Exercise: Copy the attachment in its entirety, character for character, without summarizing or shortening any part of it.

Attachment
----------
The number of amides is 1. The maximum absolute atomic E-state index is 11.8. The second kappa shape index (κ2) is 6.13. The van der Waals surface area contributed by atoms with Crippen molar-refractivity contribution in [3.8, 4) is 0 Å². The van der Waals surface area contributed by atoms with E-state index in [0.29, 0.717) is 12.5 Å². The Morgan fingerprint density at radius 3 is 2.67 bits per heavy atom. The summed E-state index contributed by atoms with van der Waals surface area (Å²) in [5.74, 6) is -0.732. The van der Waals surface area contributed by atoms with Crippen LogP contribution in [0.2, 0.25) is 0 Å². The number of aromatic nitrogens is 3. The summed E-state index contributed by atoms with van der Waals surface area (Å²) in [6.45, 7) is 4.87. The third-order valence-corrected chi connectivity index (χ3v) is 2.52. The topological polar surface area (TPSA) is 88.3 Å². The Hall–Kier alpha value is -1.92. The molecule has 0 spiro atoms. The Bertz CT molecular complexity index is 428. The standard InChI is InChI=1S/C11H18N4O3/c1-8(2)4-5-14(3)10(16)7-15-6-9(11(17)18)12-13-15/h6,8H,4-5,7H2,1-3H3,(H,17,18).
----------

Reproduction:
The number of amides is 1. The maximum absolute atomic E-state index is 11.8. The second kappa shape index (κ2) is 6.13. The van der Waals surface area contributed by atoms with Crippen molar-refractivity contribution in [3.8, 4) is 0 Å². The van der Waals surface area contributed by atoms with E-state index in [0.29, 0.717) is 12.5 Å². The Morgan fingerprint density at radius 3 is 2.67 bits per heavy atom. The summed E-state index contributed by atoms with van der Waals surface area (Å²) in [5.74, 6) is -0.732. The van der Waals surface area contributed by atoms with Crippen LogP contribution in [0.2, 0.25) is 0 Å². The number of aromatic nitrogens is 3. The summed E-state index contributed by atoms with van der Waals surface area (Å²) in [6.45, 7) is 4.87. The third-order valence-corrected chi connectivity index (χ3v) is 2.52. The topological polar surface area (TPSA) is 88.3 Å². The Hall–Kier alpha value is -1.92. The molecule has 0 spiro atoms. The Bertz CT molecular complexity index is 428. The standard InChI is InChI=1S/C11H18N4O3/c1-8(2)4-5-14(3)10(16)7-15-6-9(11(17)18)12-13-15/h6,8H,4-5,7H2,1-3H3,(H,17,18).